Pokémon Gold and Silver were originally released 17 years ago in North America on October 15th, 2000, on the Nintendo Gameboy. But on March 14th, 2010, those titles saw remakes hit the Nintendo DS. Fast forward to 2017 and the original titles have been digitally re-released as they were back in the day. With nearly 2 decades since it’s original release, and a pair of great remakes releasing since, are the original titles still worthy of a spot in your 3DS?
The story this time around is exactly the same as the original titles. The player sets out to be the best trainer in the world. Competing in a competition to raise their rank and a shot at being the official champion. But the best part of Pokémon Gold and Silver is the lore. Navigating and reading about the stories of the towns and how they came to be. How there are legendary Pokémon that literally shaped their land. That’s what really makes the backstory stand out. Team Rocket is still causing mayhem but this time around the legendaries have meaning. There isn’t a generic origin master Pokémon or lab experiment story. The legendary Pokémon are idolized as Gods. It just adds a lot more to the idea of what Pokémon can mean.
The formula in Pokémon Gold and Silver remains largely the same as the main series even today. Any fan of the series that has played even the latest titles will be able to jump right in. At its core Pokémon Gold and Silver are JRPGs. The player runs around the region of Johto collecting Pokémon using items called poke balls. The player can carry 6 at a time but the extra Pokémon can be stored in a PC storage system within the game.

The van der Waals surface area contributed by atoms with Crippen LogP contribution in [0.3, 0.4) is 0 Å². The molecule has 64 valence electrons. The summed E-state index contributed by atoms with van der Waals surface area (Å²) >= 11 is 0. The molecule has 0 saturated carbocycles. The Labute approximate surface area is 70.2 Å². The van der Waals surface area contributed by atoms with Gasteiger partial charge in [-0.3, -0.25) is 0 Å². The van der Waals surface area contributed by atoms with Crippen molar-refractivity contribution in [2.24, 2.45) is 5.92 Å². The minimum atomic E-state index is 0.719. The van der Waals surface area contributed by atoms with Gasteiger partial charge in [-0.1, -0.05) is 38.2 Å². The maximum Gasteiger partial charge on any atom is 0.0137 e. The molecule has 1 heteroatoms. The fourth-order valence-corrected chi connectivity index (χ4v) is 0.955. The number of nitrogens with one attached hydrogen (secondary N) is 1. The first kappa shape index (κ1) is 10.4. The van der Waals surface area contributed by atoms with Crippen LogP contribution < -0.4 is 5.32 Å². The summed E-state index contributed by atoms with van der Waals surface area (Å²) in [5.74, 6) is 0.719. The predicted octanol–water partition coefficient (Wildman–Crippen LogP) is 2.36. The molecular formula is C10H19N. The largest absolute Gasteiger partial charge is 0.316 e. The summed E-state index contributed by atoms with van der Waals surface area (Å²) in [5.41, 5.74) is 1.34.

The turn-based battle system is a one-on-one match where the Pokémon’s elemental attributes play a factor for strengths and weaknesses. The player progresses throughout the game by navigating through towns and defeating trainers in their gyms. 8 gym victories give the players access to the elite four, the best trainers in the region that must be defeated to be crowned as their region’s champion. Twice. That’s right, once you complete the Johto region the player then navigates to the Kanto region. Yep. From the Blue, Red and Yellow games.
Pokémon Gold and Silver are titles that were developed on limited hardware. That said, it’s amazing how much was packed into a single cartridge. The games are in full color which was a huge leap at the time in comparison to Pokémon Yellow. With unique cries and sprites for all 250+ Pokémon and the huge map showcasing a wide range of caves and dungeons from ice to volcanoes. Of course, there is also the soundtrack that is easily one of my favorite of any title ever. The nostalgia smacked me hard when I ran into Goldenrod City. There’s something special about the retro sound and look.
Pokémon Gold and Silver are some of the best selling titles on Nintendo’s original handheld and for good reason. They are everything you could ask for in a sequel and more. Game Freak knew exactly what made Pokémon Blue, Red and Yellow great, and made it that much better. Even to the point that the player is able to revisit the Kanto region carrying over the new mechanics. Sure, graphically it hasn’t aged particularly well considering the insane advancements seen in Pokémon Sun and Moon. But, Gold and Silver are a lot more approachable than the original titles and there’s a hell of a good time to be had and well worth the 10 bucks and then some.